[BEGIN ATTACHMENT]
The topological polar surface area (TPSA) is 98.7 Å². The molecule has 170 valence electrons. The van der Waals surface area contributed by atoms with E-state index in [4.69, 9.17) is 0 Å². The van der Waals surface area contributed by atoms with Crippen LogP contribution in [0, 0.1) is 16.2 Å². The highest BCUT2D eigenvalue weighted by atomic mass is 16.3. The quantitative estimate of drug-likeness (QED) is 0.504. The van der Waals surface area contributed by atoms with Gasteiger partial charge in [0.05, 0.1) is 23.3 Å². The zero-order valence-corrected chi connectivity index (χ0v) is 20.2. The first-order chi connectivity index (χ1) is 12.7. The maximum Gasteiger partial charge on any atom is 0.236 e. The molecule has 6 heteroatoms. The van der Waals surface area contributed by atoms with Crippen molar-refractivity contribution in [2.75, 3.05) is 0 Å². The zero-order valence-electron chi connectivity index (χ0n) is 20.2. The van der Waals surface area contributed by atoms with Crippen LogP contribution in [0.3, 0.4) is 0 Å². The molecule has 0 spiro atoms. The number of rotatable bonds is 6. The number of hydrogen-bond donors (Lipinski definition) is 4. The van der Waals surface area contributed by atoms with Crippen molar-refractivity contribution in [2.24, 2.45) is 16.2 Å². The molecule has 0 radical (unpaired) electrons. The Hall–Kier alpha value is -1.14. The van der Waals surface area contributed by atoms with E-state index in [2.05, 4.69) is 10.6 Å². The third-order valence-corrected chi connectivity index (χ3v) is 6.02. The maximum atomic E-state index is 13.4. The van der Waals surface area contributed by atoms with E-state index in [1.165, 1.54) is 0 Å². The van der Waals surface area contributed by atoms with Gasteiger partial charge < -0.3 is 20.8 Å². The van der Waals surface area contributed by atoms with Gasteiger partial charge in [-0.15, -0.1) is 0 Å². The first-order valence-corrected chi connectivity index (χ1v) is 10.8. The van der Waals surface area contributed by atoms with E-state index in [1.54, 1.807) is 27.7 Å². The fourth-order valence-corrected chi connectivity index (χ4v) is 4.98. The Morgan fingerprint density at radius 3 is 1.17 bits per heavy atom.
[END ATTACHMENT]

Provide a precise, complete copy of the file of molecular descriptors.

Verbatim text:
The topological polar surface area (TPSA) is 98.7 Å². The molecule has 170 valence electrons. The van der Waals surface area contributed by atoms with E-state index in [4.69, 9.17) is 0 Å². The van der Waals surface area contributed by atoms with Crippen LogP contribution in [0, 0.1) is 16.2 Å². The highest BCUT2D eigenvalue weighted by atomic mass is 16.3. The quantitative estimate of drug-likeness (QED) is 0.504. The van der Waals surface area contributed by atoms with Gasteiger partial charge in [0.05, 0.1) is 23.3 Å². The zero-order valence-corrected chi connectivity index (χ0v) is 20.2. The first-order chi connectivity index (χ1) is 12.7. The maximum Gasteiger partial charge on any atom is 0.236 e. The molecule has 6 heteroatoms. The van der Waals surface area contributed by atoms with Crippen molar-refractivity contribution in [2.75, 3.05) is 0 Å². The zero-order valence-electron chi connectivity index (χ0n) is 20.2. The van der Waals surface area contributed by atoms with Crippen LogP contribution in [0.3, 0.4) is 0 Å². The molecule has 0 spiro atoms. The number of rotatable bonds is 6. The number of hydrogen-bond donors (Lipinski definition) is 4. The van der Waals surface area contributed by atoms with Crippen molar-refractivity contribution in [2.24, 2.45) is 16.2 Å². The molecule has 0 radical (unpaired) electrons. The Hall–Kier alpha value is -1.14. The van der Waals surface area contributed by atoms with E-state index in [2.05, 4.69) is 10.6 Å². The third-order valence-corrected chi connectivity index (χ3v) is 6.02. The maximum atomic E-state index is 13.4. The van der Waals surface area contributed by atoms with E-state index in [1.165, 1.54) is 0 Å². The van der Waals surface area contributed by atoms with Gasteiger partial charge < -0.3 is 20.8 Å². The van der Waals surface area contributed by atoms with Gasteiger partial charge in [-0.15, -0.1) is 0 Å². The first-order valence-corrected chi connectivity index (χ1v) is 10.8. The van der Waals surface area contributed by atoms with E-state index in [1.54, 1.807) is 27.7 Å². The fourth-order valence-corrected chi connectivity index (χ4v) is 4.98. The Morgan fingerprint density at radius 3 is 1.17 bits per heavy atom.